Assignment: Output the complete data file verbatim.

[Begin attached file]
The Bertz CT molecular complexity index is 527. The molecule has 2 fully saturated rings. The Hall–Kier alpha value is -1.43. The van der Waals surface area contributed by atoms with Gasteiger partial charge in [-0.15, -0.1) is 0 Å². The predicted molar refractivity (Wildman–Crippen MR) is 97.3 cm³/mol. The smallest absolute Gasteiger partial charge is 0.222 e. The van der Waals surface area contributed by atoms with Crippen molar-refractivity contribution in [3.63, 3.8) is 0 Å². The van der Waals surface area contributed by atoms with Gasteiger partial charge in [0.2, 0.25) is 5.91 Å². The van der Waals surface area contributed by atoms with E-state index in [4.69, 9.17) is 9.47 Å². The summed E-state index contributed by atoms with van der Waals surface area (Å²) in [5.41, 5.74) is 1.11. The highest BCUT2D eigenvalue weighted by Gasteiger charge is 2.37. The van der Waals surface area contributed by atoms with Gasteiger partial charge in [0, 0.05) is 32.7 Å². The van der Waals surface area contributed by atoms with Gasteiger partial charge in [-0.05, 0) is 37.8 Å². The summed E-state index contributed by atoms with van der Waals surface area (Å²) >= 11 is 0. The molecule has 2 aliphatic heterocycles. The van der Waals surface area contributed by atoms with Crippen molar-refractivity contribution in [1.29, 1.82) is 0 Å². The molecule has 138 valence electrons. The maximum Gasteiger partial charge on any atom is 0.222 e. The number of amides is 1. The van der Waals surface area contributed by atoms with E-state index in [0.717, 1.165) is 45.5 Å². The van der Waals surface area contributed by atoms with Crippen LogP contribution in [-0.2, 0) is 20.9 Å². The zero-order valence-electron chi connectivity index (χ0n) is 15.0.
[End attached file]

The Bertz CT molecular complexity index is 527. The molecule has 2 fully saturated rings. The Hall–Kier alpha value is -1.43. The van der Waals surface area contributed by atoms with Gasteiger partial charge in [-0.15, -0.1) is 0 Å². The predicted molar refractivity (Wildman–Crippen MR) is 97.3 cm³/mol. The smallest absolute Gasteiger partial charge is 0.222 e. The van der Waals surface area contributed by atoms with Crippen molar-refractivity contribution in [3.63, 3.8) is 0 Å². The van der Waals surface area contributed by atoms with Gasteiger partial charge in [0.2, 0.25) is 5.91 Å². The van der Waals surface area contributed by atoms with E-state index in [4.69, 9.17) is 9.47 Å². The summed E-state index contributed by atoms with van der Waals surface area (Å²) in [5.41, 5.74) is 1.11. The highest BCUT2D eigenvalue weighted by Gasteiger charge is 2.37. The van der Waals surface area contributed by atoms with Gasteiger partial charge in [0, 0.05) is 32.7 Å². The van der Waals surface area contributed by atoms with Gasteiger partial charge in [-0.05, 0) is 37.8 Å². The summed E-state index contributed by atoms with van der Waals surface area (Å²) >= 11 is 0. The molecule has 2 aliphatic heterocycles. The van der Waals surface area contributed by atoms with Crippen molar-refractivity contribution in [1.29, 1.82) is 0 Å². The molecule has 138 valence electrons. The maximum Gasteiger partial charge on any atom is 0.222 e. The number of amides is 1. The van der Waals surface area contributed by atoms with E-state index in [0.717, 1.165) is 45.5 Å². The van der Waals surface area contributed by atoms with Crippen LogP contribution in [-0.2, 0) is 20.9 Å². The zero-order valence-electron chi connectivity index (χ0n) is 15.0.